Abducted in Plain Sight (originally titled Forever ‘B,’ and renamed to sound more like a Lifetime movie) is a stripped-down true crime documentary that almost defies belief. It’s a record of so many follies, inexplicable choices, and weird horrors that you would never get away with it in fiction. The film almost can’t get away with it as nonfiction, either: it exists as a queasy kind of journalism, human horror and tragedy documented in a way that almost can’t help taking on the cadences of comedy.
Talking about the specifics of misery, especially unusual misery, is often hard. What is Jan Broberg, the woman whose girlhood kidnapping is central to Abducted in Plain Sight, to do with her story, if she wants to share it? She can simplify it: she was kidnapped, gaslit, and raped by a family friend, and the abuse carried on for a prolonged period of time. Even that already puts her at the far edges of human experience–rape is unfortunately common, and most people could come up with some idea of how to emotionally respond to this kind of confession, but the kidnapping makes it stranger and more extreme. And the actual truth of Jan Broberg’s ordeal is stranger and more extreme still, involving her kidnapper (Robert “B” Berchtold) convincing her that she needed to conceive a child with him in order to save an alien race, kidnapping her again two years later, and also (between the two kidnappings) having an affair with her mother, who was aware the whole time that he was the man who had kidnapped and raped her daughter. The movie tells its story without outside analysis or explanation. The story may partly be about Berchtold, but it’s narrated by the people around him, some of whom were so thoroughly conned that even now they don’t quite see how it could have happened and don’t know how to parse or explain their own behavior. That doesn’t apply to Jan Broberg, who was a child lied to by a trusted adult, but it certainly applies to her parents, whose decisions often seem baffling. But as an adult, Jan defends her parents: Berchtold warped reality around him. “This man was a master,” she said in a tweet responding to this criticism, “and my parents saved my life. They’re the bravest people I know, willing to try to help the rest of you see what they didn’t. That is the only reason we told our story.”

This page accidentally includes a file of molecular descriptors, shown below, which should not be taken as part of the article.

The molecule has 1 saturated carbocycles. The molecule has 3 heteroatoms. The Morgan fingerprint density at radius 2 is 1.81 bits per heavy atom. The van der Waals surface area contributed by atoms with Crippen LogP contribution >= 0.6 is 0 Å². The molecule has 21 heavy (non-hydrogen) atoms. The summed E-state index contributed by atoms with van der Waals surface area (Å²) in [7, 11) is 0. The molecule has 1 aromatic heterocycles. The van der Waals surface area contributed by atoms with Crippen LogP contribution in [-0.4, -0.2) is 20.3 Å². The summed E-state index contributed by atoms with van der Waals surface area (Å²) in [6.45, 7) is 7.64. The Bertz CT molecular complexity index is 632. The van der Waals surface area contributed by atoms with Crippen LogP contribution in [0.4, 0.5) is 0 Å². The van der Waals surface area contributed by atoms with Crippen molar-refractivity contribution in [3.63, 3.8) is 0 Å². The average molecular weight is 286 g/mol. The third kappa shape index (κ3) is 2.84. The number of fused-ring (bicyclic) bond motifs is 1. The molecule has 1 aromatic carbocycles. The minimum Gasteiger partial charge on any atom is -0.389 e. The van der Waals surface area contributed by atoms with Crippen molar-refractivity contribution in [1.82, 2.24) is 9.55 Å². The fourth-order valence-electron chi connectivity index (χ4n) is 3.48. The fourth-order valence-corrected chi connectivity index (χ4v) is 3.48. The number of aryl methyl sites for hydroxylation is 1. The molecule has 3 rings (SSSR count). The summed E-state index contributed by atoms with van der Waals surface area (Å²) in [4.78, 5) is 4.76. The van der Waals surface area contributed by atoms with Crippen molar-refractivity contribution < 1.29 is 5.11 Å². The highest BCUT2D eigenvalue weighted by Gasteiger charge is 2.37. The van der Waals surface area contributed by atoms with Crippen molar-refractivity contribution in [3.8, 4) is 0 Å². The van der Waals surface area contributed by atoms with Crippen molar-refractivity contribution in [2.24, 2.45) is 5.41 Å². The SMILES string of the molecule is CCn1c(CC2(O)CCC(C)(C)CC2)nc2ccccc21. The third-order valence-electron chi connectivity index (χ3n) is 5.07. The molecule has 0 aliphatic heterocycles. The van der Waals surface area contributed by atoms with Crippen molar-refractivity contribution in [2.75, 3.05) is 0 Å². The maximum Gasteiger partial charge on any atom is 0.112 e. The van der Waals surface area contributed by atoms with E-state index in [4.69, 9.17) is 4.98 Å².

But it’s hard to imagine how one can ever be armed against manipulation that worked so thoroughly that your behavior seems almost motiveless to people outside the story. Abducted in Plain Sight may have been intended–at least by the Brobergs–to help warn others of how this kind of grooming (of both children and adults) can function, but if that’s the case, it fails; it tells us that that happens, but it’s hard, watching it, to understand why. Instead, the movie becomes a slightly sensationalized attempt to do the nearly impossible task of telling the story as it appeared to the people involved at the time, no matter how bizarre it looks to anyone else. Whatever the follies of that approach, and whatever the intentions of the filmmaker (Skye Borgman), there’s something genuine about that. The Brobergs succeed in telling something virtually untellable. If it can’t help prevent something similar from happening, it may nonetheless help someone who has already gone through something similar, someone whose story is equally strange and far more secret.
If Abducted in Plain Sight tells a larger story, it’s less about seventies naivete or pedophilia or even manipulation and more about the way certain histories–even our own–seem to defy explanation, but are real nonetheless, and must be dealt with.